Tag Archive for chores

6 Tips to Raise Confident Children

Do you want to raise a confident child? Of course you do. We all want our children to grow confident—willing to tackle healthy risks, able to stand firm in the face of opposition, willing to persevere through setbacks, comfortable with their ability to explore and achieve. With that in mind, consider these six tips for raising a confident child.

  • Little Super Hero Rescue ChildDevelop a warm, trusting relationship with your child. Spend time with him. Talk. Have fun. Spending time with your child communicates how much you love him. A child who knows he is loved by his parents comes to see himself as lovable…and he grows more confident.
  • Trust your child with significant tasks. Give him an important job to do in the home and teach him the significance of that job. Inform him how the job helps you, his family, and his home. Praise his effort on this job. Thank him for doing it. Publicly and privately acknowledge his work. A child who knows his parents view his work and efforts as important will grow confident.
  • Know your child. Become involved in his life. Get to know his friends. Learn about his interests. Be present for his activities. Have an awareness of his daily schedule and life—who he is with, where he is, what he is doing. By knowing your child in this manner, you communicate how much you value him. A child who feels valued becomes more confident.
  • Set clear limits. Every child needs limits to protect him and encourage his growth. Age appropriate limits increase his opportunity for successful experiences. Successful experiences increase confidence. So, set healthy limits that reflect your family values. Communicate those limits clearly and concisely.
  • Practice self-control. Don’t be a pushover, enforce the limits. When you tell your child “no,” stick with it. This will demand you think through your “no’s” and have good reasons for saying “no.” Explain your reason in a brief sentence, then let your “no” be “no.” No need to debate or justify. You have already stated your reason. Now have the self-control to stick with it. When a child experiences a parent who will briefly explain a firm, loving limit and then stand by that limit, he feels secure. Most likely, he will eventually internalize that healthy limit. A secure child who has internalized appropriate limits becomes a confident child.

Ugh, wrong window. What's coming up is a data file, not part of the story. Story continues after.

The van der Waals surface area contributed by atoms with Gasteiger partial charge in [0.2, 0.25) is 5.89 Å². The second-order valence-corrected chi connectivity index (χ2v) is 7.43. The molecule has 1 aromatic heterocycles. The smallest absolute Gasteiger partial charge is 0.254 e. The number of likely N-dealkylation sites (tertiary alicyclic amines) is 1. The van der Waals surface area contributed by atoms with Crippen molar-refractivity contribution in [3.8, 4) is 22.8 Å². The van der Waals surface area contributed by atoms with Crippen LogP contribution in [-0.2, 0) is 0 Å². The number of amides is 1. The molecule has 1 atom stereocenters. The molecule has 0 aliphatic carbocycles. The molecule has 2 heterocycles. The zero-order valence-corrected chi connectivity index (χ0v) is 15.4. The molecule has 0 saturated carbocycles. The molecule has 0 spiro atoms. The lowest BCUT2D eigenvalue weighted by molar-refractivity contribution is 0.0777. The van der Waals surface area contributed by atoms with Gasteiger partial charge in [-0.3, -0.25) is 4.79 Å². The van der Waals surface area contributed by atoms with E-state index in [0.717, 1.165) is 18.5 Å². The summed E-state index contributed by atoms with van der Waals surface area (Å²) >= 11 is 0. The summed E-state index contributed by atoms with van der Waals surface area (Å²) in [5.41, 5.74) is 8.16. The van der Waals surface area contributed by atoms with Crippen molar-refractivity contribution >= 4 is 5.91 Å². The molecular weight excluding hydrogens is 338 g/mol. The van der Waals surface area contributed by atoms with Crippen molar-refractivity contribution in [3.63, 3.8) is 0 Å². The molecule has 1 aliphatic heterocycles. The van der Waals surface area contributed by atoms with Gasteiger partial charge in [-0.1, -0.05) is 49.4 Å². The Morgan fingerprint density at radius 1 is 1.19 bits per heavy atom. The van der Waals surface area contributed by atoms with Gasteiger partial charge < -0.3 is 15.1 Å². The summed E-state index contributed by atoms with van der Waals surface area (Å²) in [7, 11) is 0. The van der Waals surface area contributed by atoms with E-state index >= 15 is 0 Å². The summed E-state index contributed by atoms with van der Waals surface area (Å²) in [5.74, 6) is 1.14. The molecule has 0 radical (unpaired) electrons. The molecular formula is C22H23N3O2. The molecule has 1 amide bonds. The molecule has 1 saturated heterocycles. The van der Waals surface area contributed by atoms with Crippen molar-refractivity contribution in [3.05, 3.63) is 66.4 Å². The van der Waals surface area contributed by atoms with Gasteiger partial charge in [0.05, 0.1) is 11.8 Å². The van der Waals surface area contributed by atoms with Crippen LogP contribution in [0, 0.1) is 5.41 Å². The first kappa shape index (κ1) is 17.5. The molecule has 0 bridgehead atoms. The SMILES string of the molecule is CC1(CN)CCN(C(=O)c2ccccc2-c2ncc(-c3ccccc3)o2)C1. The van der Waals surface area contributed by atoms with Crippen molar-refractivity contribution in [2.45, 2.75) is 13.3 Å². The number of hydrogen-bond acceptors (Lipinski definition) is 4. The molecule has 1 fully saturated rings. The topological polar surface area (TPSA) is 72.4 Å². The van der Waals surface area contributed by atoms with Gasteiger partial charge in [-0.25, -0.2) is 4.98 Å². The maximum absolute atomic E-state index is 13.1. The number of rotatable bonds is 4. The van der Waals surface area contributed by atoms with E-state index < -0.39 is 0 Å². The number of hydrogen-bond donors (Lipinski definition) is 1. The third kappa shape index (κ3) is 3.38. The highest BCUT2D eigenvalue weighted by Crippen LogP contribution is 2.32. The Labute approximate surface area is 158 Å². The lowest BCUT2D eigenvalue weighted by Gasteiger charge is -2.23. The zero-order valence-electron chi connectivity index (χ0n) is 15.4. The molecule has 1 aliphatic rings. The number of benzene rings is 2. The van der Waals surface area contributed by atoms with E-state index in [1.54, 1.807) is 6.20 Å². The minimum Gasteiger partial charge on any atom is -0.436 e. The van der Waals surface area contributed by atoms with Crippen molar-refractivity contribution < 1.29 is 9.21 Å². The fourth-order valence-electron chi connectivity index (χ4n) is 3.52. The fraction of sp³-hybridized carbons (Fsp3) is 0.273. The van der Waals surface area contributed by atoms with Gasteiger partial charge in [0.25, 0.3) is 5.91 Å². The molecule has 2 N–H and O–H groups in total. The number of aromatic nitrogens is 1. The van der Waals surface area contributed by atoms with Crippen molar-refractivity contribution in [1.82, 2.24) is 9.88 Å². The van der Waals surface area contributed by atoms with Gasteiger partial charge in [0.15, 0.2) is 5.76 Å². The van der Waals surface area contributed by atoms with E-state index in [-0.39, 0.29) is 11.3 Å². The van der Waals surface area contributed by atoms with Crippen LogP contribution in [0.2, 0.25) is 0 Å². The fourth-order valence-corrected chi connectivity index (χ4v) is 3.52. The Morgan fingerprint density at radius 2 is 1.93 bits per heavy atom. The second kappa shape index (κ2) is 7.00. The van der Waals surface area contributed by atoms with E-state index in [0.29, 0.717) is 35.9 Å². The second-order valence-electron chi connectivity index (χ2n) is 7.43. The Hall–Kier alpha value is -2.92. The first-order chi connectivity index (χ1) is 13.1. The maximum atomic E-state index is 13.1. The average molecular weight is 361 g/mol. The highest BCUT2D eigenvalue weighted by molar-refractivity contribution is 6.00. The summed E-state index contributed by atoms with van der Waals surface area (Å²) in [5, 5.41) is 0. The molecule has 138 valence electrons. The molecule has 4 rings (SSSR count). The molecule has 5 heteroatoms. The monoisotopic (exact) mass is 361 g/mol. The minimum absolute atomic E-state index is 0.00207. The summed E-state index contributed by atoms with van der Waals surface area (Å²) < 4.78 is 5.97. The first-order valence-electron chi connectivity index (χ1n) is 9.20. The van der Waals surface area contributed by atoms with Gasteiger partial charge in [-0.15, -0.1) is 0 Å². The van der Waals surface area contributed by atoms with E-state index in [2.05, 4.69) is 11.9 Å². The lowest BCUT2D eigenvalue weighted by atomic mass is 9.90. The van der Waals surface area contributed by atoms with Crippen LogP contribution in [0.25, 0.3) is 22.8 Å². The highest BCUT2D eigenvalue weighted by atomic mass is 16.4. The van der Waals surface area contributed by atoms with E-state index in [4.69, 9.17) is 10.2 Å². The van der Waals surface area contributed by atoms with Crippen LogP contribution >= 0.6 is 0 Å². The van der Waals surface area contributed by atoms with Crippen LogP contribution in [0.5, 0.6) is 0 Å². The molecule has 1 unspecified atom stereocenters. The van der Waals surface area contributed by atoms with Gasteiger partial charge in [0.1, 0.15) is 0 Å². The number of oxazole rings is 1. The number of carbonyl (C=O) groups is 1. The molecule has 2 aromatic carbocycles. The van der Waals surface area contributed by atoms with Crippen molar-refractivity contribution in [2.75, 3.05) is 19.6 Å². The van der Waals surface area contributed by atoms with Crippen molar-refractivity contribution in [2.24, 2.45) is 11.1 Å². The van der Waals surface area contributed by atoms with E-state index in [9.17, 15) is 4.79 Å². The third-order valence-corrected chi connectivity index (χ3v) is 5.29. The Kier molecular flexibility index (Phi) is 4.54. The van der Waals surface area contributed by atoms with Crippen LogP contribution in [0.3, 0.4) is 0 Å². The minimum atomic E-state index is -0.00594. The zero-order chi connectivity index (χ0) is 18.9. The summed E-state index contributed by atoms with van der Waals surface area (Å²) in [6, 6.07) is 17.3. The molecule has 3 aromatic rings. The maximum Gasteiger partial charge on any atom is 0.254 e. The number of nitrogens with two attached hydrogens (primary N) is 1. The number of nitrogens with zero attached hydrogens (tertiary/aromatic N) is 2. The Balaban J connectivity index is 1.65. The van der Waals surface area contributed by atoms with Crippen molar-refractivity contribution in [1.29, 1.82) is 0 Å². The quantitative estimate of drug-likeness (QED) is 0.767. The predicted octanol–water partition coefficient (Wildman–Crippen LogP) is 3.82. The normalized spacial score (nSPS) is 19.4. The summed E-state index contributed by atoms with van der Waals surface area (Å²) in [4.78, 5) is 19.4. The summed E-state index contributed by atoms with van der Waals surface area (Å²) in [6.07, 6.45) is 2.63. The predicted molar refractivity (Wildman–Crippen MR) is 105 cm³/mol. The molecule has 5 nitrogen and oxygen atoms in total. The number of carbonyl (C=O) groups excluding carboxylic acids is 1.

• That being said, as your child matures allow him to have input into the rules and limits. When limits are somewhat flexible, be willing to negotiate. Give you child some voice. Listen to discover your child reasons for wanting to modify the limit. Ask questions to make sure you understand his reasons and to help him clarify his own reasons. Strive to truly understand your child’s reasoning. Clearly communicate your concerns as well. Then, when both your child’s reasons and your concerns are clearly understood, you can negotiate. Sometimes you may choose to go with your child’s idea. Sometimes you may not. Either way, a child who feels his ideas are heard and respected becomes a child who has the confidence to speak up.


Combining these six tips will create a warm, trusting relationship between your and your child while setting and enforcing clear limits on a consistent basis. This combination will help your child:

  • Feels loved and see himself as lovable,
  • Receives acknowledgement of his significant contribution to the home and sees himself as significant,
  • Experiences success within the clear boundaries of a structured family life, and
  • Internalized the values inherent in that structure.


In other words, you will have raised a confident child!

The Top 6 Reasons for Men to Help Around the House